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A 70-year-old engineer who has just retired confesses that he has had a

life-long urge to have his left arm amputated below the elbow. He has the

arm removed and feels much better. Another man loses his arm in a car

accident, but still feel its ghostly presence; this phantom limb is clenched

in a painfully awkward position. A third man, a student of mine, makes a

remarkable recovery from a coma, only to become convinced that his

mother and father are impostors.

All three case studies are fascinating. Yet as I argue in my new book, 

The Tell-Tale Brain, they can also teach us a great deal about how the

brain does its near-miraculous work. This is an organ of staggering

complexity: a 3lb lump of jelly that can contemplate the meaning of

infinity, the idea of GOD, and even its own existence.

How all this is produced by 100 billion of the little wisps known as neurons

is surely one of the last great mysteries in science. Yet, by studying the

behaviour of people who have undergone a change in a tiny part of the

brain, whether from injury, stroke, or malfunctioning genes, you can pin

down the functions that this small region governs, and begin to figure out

how it works and how it interacts with other regions. What this means is

that strange neurological symptoms have the potential to take our

understanding in a new direction.

The classic example is the work by the British scientist Brenda Milner

with a patient whose initials were "HM". She found that damage to the

hippocampus in the brain's temporal lobes had led to HM's inability to

form new memories. So instead of asking vague questions such as,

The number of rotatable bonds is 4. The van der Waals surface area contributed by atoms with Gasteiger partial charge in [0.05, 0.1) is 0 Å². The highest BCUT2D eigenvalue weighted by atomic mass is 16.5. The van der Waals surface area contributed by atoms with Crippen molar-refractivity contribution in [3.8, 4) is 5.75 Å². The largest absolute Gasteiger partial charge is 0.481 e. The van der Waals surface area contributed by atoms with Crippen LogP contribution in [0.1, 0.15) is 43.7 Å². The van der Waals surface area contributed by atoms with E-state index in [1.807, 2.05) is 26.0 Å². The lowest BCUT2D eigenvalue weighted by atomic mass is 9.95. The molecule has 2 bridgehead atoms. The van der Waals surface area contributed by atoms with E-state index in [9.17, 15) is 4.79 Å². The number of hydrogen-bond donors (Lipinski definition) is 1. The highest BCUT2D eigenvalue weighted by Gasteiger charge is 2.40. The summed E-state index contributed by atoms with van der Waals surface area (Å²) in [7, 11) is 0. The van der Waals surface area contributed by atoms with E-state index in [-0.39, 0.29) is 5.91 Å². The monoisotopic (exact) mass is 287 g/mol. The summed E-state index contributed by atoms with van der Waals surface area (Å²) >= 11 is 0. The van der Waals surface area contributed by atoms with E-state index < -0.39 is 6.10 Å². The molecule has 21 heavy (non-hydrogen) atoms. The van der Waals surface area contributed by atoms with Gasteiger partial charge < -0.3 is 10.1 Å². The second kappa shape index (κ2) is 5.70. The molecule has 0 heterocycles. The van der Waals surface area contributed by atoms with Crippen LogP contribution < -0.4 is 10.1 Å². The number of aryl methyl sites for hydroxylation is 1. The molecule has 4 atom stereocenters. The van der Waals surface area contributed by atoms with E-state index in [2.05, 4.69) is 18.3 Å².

"How is memory stored in the brain?" she could pin the process down to

the hippocampus. Other scientists were then able to use this to explore

the cellular and molecular mechanisms of memory formation.

One principle that often crops up is the importance of evolution, especially

the notion that a brain mechanism that evolved for one function can be

hijacked for another. As the great biologist Theodosius Dobzhansky said,

"Nothing in biology makes any sense except in the light of evolution."

Take that 70-year-old engineer who wanted to amputate his arm – a

classic case of apotemnophilia [a neurological disorder in which a sane

and rational individual wants a healthy limb or limbs to be amputated].

Many far-fetched Freudian ideas have been proposed to explain this

condition (including the idea that the amputation stump would resemble

a large penis). But the real answer is genetic. It turns out that the right

hemisphere of the brain contains a complete representation of your

body – a genetically specified "body image".

Our brain-imaging experiments showed that with this particular patient,

the hand on this genetic map was missing – so the sensory impulses

from the arm had nowhere to go to, and the patient experienced it as

"over-present". Similar changes in body images might even explain the

desire that transsexuals have to have their penis amputated. Phantom

limbs [the limb has been removed, but the patient feels its presence] are

more common – and in some cases, the ghostly arm is paralysed, and

fixed in a very painful position. Often, this can be solved surprisingly

simply: propping up a mirror in front of the patient enabled us to use the

reflection of his intact arm to create the optical illusion that the phantom

limb had been resurrected and was obeying the brain's command.

In many cases, this relieves the pain. Astonishingly, even real pain in a

paralysed arm – after a stroke, for example – can be relieved by techniques

such as visual feedback, demonstrating the brain's ability to reorganise

itself. In the case of the patient who failed to recognise his parents –

a victim of what is called Capgras syndrome – the explanation was also

anatomical: the fibres that connected his amygdala [an area of the brain

linked to mental and emotional state] to his fusiform gyrus, part of the

temporal lobe where faces are first identified from visual input, had been

partially damaged. He still recognised his mother – but link between

emotion and visual perception had been severed. Failing to feel the